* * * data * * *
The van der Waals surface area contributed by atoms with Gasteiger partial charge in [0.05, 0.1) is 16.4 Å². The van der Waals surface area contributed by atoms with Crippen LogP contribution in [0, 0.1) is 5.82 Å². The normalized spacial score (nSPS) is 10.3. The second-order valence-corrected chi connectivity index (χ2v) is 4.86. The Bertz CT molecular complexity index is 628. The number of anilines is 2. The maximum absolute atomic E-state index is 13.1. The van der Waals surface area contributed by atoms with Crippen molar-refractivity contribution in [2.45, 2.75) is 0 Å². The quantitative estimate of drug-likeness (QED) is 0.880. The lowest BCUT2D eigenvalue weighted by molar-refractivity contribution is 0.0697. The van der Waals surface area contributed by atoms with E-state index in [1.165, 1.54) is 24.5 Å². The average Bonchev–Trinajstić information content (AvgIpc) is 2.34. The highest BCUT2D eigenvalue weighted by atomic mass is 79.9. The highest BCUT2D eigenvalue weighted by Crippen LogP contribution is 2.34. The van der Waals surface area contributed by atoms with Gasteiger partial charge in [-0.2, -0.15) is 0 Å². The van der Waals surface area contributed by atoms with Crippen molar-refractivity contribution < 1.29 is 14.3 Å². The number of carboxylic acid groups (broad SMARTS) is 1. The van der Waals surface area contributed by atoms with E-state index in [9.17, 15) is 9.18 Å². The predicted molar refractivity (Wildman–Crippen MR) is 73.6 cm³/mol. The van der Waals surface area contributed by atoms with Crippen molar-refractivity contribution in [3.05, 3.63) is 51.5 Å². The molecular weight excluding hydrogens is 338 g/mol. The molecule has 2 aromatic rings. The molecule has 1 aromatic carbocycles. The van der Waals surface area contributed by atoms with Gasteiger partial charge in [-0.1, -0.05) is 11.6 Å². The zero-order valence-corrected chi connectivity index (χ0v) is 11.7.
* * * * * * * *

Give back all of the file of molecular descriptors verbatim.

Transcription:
The van der Waals surface area contributed by atoms with Gasteiger partial charge in [0.05, 0.1) is 16.4 Å². The van der Waals surface area contributed by atoms with Crippen LogP contribution in [0, 0.1) is 5.82 Å². The normalized spacial score (nSPS) is 10.3. The second-order valence-corrected chi connectivity index (χ2v) is 4.86. The Bertz CT molecular complexity index is 628. The number of anilines is 2. The maximum absolute atomic E-state index is 13.1. The van der Waals surface area contributed by atoms with Crippen molar-refractivity contribution in [2.45, 2.75) is 0 Å². The quantitative estimate of drug-likeness (QED) is 0.880. The lowest BCUT2D eigenvalue weighted by molar-refractivity contribution is 0.0697. The van der Waals surface area contributed by atoms with E-state index in [1.165, 1.54) is 24.5 Å². The average Bonchev–Trinajstić information content (AvgIpc) is 2.34. The highest BCUT2D eigenvalue weighted by atomic mass is 79.9. The highest BCUT2D eigenvalue weighted by Crippen LogP contribution is 2.34. The van der Waals surface area contributed by atoms with Gasteiger partial charge in [-0.2, -0.15) is 0 Å². The van der Waals surface area contributed by atoms with Crippen molar-refractivity contribution < 1.29 is 14.3 Å². The number of carboxylic acid groups (broad SMARTS) is 1. The van der Waals surface area contributed by atoms with E-state index in [9.17, 15) is 9.18 Å². The predicted molar refractivity (Wildman–Crippen MR) is 73.6 cm³/mol. The van der Waals surface area contributed by atoms with Crippen molar-refractivity contribution in [3.05, 3.63) is 51.5 Å². The molecular weight excluding hydrogens is 338 g/mol. The molecule has 2 aromatic rings. The molecule has 1 aromatic carbocycles. The van der Waals surface area contributed by atoms with Gasteiger partial charge in [-0.1, -0.05) is 11.6 Å². The zero-order valence-corrected chi connectivity index (χ0v) is 11.7.